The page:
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Q&A: Research post-9/11

Keith Moffat, the Louis Black professor of biochemistry and molecular biology, became Chicago’s deputy provost for research in 2002. He oversees the University Research Administration (URA), which reviews funding applications and accepts awards. Born in Scotland, Moffat has degrees from Edinburgh and Cambridge. Formerly at Cornell, in 1990 he came to Chicago, where he heads BioCARS, the structural-biology component of the Consortium for Advanced Radiation Sources.

In December Moffat sent a memo to U of C deans, directors, and department chairs, outlining new and potential federal research and export controls, embargoes, and trade sanctions. The e-mail, he says, was “a heads-up, because we are operating in a really different environment post-9/11.”

Why did you send the URA memo?

It is clear that universities engage in activities, as part of our normal business, that are scrutinized anew in the light of post-9/11 security concerns. So one is always trying to balance appropriate security concerns with academics’ freedom of inquiry. Some activities that seemed completely innocuous in the pre-9/11 days would no longer be regarded as innocuous. For example, an archaeologist going off to conduct a dig in the Middle East and taking along a laptop, global positioning equipment to identify the exact location of the dig, some money to pay local workers—these activities, in countries where the U.S. government suspects terrorism may have local support, will be scrutinized now.

Has the URA denied any research requests because of these potential regulations?

No, but we have had to do some scrambling to acquire the necessary permits to conduct certain activities. And certain activities have been barred—you may not, in fact, take your global-positioning equipment or laptop computers to an archaeological dig in Iran, for example.

Your memo warned that some foreign nationals and overseas researchers may not be able to conduct certain activities.

This issue is by no means settled, but there is a huge debate going on that affects all research universities, and we interact very closely with our sister institutions to develop a common voice toward the government. On one hand we are sensitive to considerations of national security, and on the other hand we’re sensitive to freedom of scholarly inquiry. Such freedom traditionally has taken the form that, provided you are legally residing in this country—you have the appropriate visa, etcetera, issued by the U.S. government—then you are free to engage in all scholarly activities in the University. You can take courses, conduct research on any topic that is appropriate, earn grades, receive degrees, travel to attend bona fide scholarly conferences.

The government is considering more stringent controls, whereby individuals who have been legally admitted to this country and who are students, postdocs, or what have you, might be barred from engaging in activities that would lead to what are called “deemed exports.” If you are a student in my class, for example, I am in some sense exporting my knowledge to you. But let’s suppose you are a citizen of, say, Syria. You will, when you graduate, perhaps return to Syria. You are therefore taking with you the knowledge that you gained from my classroom or research endeavors. That would constitute what the government calls a deemed export. I’m not mailing a CD to you in Syria or exporting a piece of apparatus to you or an instruction manual on how to conduct some experiment or repair some equipment; I am simply instructing you, teaching you. But the transfer of certain types of information within the U.S., from a U.S. national to a person from an export-restricted country, may be regarded by the government as requiring an export license—protecting the deemed export.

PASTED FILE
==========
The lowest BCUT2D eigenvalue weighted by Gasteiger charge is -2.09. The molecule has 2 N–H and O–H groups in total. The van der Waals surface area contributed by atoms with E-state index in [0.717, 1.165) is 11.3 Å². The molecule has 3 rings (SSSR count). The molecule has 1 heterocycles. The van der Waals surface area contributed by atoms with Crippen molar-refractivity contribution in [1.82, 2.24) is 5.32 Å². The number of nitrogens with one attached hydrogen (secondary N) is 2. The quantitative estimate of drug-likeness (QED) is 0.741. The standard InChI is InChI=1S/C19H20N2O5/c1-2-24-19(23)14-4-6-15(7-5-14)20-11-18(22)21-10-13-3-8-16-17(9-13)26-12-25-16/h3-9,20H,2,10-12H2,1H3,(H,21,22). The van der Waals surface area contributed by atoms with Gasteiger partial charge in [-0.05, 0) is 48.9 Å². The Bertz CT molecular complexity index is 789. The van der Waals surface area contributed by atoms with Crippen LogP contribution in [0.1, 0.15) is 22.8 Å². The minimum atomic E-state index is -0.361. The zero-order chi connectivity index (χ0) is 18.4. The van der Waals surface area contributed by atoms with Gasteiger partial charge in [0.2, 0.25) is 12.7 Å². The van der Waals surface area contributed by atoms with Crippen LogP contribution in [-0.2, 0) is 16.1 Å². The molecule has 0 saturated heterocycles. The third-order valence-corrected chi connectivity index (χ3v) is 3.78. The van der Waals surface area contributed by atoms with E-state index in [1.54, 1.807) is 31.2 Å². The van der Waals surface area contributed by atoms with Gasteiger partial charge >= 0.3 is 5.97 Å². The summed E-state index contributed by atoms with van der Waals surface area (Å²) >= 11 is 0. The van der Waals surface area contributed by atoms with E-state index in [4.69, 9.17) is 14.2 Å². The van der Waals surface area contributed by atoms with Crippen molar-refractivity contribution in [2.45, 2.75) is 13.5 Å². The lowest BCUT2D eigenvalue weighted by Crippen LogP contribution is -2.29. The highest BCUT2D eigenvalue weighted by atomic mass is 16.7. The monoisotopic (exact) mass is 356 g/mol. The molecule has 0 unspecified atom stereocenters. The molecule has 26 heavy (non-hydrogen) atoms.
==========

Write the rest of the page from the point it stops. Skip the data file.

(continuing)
Clearly, were such regulations to be imposed, they would completely alter the way in which scholarship and teaching are conducted at any university. The security consideration is in a head-on collision with the way a university works.

These rules have not yet been imposed?

No, but there’s some pretty vigorous discussion going on in the Justice, Commerce, State, and Defense departments. The universities’ view is that it is the government’s job to assess the merits of visa applicants. If they are found to be qualified to receive a student visa, then once here they should be students on the same footing, including security footing, as anybody else.

How would the proposed changes affect the research community?

They would have a profound and I daresay unacceptable impact. To state the obvious, we have to conform to the laws of the land. So if the government in its wisdom wishes to alter the laws, then we will obviously express our views on those laws while the debate is going on, then conform to whatever regulations come to pass.

What’s been the community’s response?

In the parts that know about it—and it’s still typically at the administrator type level, not just here but at other institutions as well—the response, frankly, is horror.

The argument is usually made, and it has a lot of force, that America has greatly benefited, over many decades, from importing talented students, postdocs, and senior staff from all around the world. We benefit more from their experience and brains than we’d lose from the fact that we are giving them information. There’s a real benefit in American universities traditionally being the most international in the world. Until recently few prominent European or Japanese universities had many foreign students. That is now changing. One could look at it from a general point of view, that the role of universities in American society is being reexamined in the light of these new security concerns.